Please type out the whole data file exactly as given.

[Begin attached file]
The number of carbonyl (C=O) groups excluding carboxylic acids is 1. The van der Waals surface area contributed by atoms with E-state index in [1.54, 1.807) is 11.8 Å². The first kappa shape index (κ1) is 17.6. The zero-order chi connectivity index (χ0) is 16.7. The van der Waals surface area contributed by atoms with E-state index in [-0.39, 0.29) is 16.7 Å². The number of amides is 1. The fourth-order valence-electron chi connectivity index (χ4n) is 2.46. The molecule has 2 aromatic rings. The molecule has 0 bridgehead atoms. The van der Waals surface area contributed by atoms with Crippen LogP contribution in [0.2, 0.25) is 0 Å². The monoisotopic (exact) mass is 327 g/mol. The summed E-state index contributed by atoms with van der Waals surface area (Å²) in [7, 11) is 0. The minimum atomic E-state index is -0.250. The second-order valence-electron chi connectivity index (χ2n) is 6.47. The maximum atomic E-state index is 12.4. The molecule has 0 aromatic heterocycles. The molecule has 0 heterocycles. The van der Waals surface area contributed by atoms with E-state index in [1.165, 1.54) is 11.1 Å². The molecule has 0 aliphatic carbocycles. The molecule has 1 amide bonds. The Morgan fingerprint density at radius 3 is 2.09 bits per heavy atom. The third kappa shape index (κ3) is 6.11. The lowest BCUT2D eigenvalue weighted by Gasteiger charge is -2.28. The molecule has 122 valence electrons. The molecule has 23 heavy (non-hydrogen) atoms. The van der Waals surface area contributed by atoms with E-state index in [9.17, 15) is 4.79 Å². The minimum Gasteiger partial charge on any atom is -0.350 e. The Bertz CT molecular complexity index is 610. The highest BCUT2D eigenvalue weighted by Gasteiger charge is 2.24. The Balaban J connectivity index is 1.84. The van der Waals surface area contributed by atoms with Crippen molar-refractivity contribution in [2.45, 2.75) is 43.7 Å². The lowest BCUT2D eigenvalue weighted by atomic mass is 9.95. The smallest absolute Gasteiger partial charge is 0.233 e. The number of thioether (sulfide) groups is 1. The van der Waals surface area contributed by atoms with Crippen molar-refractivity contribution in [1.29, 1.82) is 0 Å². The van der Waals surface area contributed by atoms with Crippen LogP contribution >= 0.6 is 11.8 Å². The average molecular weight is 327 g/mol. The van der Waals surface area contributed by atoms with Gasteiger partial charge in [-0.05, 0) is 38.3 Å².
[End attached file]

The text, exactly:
The number of carbonyl (C=O) groups excluding carboxylic acids is 1. The van der Waals surface area contributed by atoms with E-state index in [1.54, 1.807) is 11.8 Å². The first kappa shape index (κ1) is 17.6. The zero-order chi connectivity index (χ0) is 16.7. The van der Waals surface area contributed by atoms with E-state index in [-0.39, 0.29) is 16.7 Å². The number of amides is 1. The fourth-order valence-electron chi connectivity index (χ4n) is 2.46. The molecule has 2 aromatic rings. The molecule has 0 bridgehead atoms. The van der Waals surface area contributed by atoms with Crippen LogP contribution in [0.2, 0.25) is 0 Å². The monoisotopic (exact) mass is 327 g/mol. The summed E-state index contributed by atoms with van der Waals surface area (Å²) in [7, 11) is 0. The minimum atomic E-state index is -0.250. The second-order valence-electron chi connectivity index (χ2n) is 6.47. The maximum atomic E-state index is 12.4. The molecule has 0 aromatic heterocycles. The molecule has 0 heterocycles. The van der Waals surface area contributed by atoms with E-state index in [1.165, 1.54) is 11.1 Å². The molecule has 0 aliphatic carbocycles. The molecule has 1 amide bonds. The Morgan fingerprint density at radius 3 is 2.09 bits per heavy atom. The third kappa shape index (κ3) is 6.11. The lowest BCUT2D eigenvalue weighted by Gasteiger charge is -2.28. The molecule has 122 valence electrons. The molecule has 23 heavy (non-hydrogen) atoms. The van der Waals surface area contributed by atoms with E-state index in [9.17, 15) is 4.79 Å². The minimum Gasteiger partial charge on any atom is -0.350 e. The Bertz CT molecular complexity index is 610. The highest BCUT2D eigenvalue weighted by Gasteiger charge is 2.24. The Balaban J connectivity index is 1.84. The van der Waals surface area contributed by atoms with Crippen molar-refractivity contribution in [2.45, 2.75) is 43.7 Å². The lowest BCUT2D eigenvalue weighted by atomic mass is 9.95. The smallest absolute Gasteiger partial charge is 0.233 e. The number of thioether (sulfide) groups is 1. The van der Waals surface area contributed by atoms with Crippen molar-refractivity contribution in [1.29, 1.82) is 0 Å². The van der Waals surface area contributed by atoms with Crippen LogP contribution >= 0.6 is 11.8 Å². The average molecular weight is 327 g/mol. The van der Waals surface area contributed by atoms with Gasteiger partial charge in [-0.05, 0) is 38.3 Å².